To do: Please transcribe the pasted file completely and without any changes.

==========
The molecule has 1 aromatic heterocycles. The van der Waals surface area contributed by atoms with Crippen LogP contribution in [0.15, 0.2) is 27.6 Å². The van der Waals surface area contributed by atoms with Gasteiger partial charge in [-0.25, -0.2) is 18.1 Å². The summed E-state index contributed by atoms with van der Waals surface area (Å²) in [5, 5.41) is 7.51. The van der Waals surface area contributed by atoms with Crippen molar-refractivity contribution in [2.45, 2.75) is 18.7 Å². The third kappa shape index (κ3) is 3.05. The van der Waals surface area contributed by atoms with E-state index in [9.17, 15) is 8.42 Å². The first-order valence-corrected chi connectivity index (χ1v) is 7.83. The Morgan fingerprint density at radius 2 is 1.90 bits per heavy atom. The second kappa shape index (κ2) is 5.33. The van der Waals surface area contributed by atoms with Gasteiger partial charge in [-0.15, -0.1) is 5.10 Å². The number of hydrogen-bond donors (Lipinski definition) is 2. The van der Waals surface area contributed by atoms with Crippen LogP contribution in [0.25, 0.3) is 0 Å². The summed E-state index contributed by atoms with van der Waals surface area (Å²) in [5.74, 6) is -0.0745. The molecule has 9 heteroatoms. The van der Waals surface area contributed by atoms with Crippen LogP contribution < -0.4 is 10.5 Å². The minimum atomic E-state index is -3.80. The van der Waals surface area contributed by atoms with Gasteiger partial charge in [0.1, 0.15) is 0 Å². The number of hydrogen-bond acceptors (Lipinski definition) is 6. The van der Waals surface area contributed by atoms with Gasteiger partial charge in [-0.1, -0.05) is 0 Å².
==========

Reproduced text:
The molecule has 1 aromatic heterocycles. The van der Waals surface area contributed by atoms with Crippen LogP contribution in [0.15, 0.2) is 27.6 Å². The van der Waals surface area contributed by atoms with Gasteiger partial charge in [-0.25, -0.2) is 18.1 Å². The summed E-state index contributed by atoms with van der Waals surface area (Å²) in [5, 5.41) is 7.51. The van der Waals surface area contributed by atoms with Crippen molar-refractivity contribution in [2.45, 2.75) is 18.7 Å². The third kappa shape index (κ3) is 3.05. The van der Waals surface area contributed by atoms with E-state index in [9.17, 15) is 8.42 Å². The first-order valence-corrected chi connectivity index (χ1v) is 7.83. The Morgan fingerprint density at radius 2 is 1.90 bits per heavy atom. The second kappa shape index (κ2) is 5.33. The van der Waals surface area contributed by atoms with Gasteiger partial charge in [-0.15, -0.1) is 5.10 Å². The number of hydrogen-bond donors (Lipinski definition) is 2. The van der Waals surface area contributed by atoms with Crippen LogP contribution in [0.25, 0.3) is 0 Å². The summed E-state index contributed by atoms with van der Waals surface area (Å²) in [5.74, 6) is -0.0745. The molecule has 9 heteroatoms. The van der Waals surface area contributed by atoms with Crippen LogP contribution < -0.4 is 10.5 Å². The minimum atomic E-state index is -3.80. The van der Waals surface area contributed by atoms with Gasteiger partial charge in [0.1, 0.15) is 0 Å². The number of hydrogen-bond acceptors (Lipinski definition) is 6. The van der Waals surface area contributed by atoms with Gasteiger partial charge in [-0.1, -0.05) is 0 Å².